TGFβ1 controls a variety of signaling molecules via the Smad-dependent or -independent mechanisms. We have shown that SCE and its ingredients exert their pharmacologic effects by inhibiting canonical and non-canonical pathways of TGFβ1 signaling [33, 34]. Interestingly, SolB and SchB have different pharmacologic activity on TGFβ1 signaling Figure 3). SolB inhibited TGFβ1-induced NF-κB activation, but not Smad. In contrast, SchB suppressed both Smad and NF-κB in TGFβ1 signaling pathways. These results indicate that NF-κB activity does not affect Smad activity in TGFβ1-treated cells. In addition, we demonstrated that Smad does not affect TGFβ1-mediated NF-κB activity (Figure 6). Therefore, our findings demonstrate that Smad and NF-κB are unrelated to each other in TGFβ1-treated VSMCs and that SCE and its constituents inhibit canonical and non-canonical signaling of TGFβ1 via a separate mechanism.

NF-κB plays a pleiotropic role in a range of cellular processes, such as cell survival, proliferation, inflammation, and cell invasion, in response to various extracellular stimuli [11, 12, 38]. Therefore, NF-κB has been considered as a promising a therapeutic target for treatment of cancer and inflammatory diseases [11, 20, 3941]. Particularly, NF-κB has been known to mediate pathogenic functions in the development of fibrotic diseases [17, 42]. Here, we found that SCE and its ingredients suppress NF-κB activity by inhibiting IKK activation and thereby IκBα phosphorylation and NF-κB nuclear translocation. These results suggest that SCE and its active constituents may be useful to treat a range of NF-κB-mediated diseases.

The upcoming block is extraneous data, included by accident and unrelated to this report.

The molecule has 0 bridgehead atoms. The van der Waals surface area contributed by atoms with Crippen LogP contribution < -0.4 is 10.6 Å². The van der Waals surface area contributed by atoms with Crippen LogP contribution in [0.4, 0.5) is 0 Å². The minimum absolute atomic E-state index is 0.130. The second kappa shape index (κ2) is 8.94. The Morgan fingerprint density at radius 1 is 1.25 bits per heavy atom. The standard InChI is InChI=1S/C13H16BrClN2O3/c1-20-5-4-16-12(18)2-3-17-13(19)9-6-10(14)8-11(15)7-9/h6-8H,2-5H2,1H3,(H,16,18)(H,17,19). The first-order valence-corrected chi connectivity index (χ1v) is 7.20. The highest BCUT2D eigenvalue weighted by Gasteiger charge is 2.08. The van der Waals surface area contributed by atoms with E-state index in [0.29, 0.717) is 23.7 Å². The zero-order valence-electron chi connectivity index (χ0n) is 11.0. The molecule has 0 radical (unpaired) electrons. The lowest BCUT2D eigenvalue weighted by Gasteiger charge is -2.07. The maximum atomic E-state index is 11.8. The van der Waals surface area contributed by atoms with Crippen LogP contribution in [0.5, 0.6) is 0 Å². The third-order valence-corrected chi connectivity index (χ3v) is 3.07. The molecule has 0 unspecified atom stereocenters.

In summary, the present study demonstrated that SCE and its ingredients SolB and SchB inhibit TGFβ1-induced NF-κB activation in VSMCs. Our results provide a scientific basis for future investigation aiming at understanding and treating TGFβ1-induced vascular fibrotic diseases.

MATERIALS AND METHODS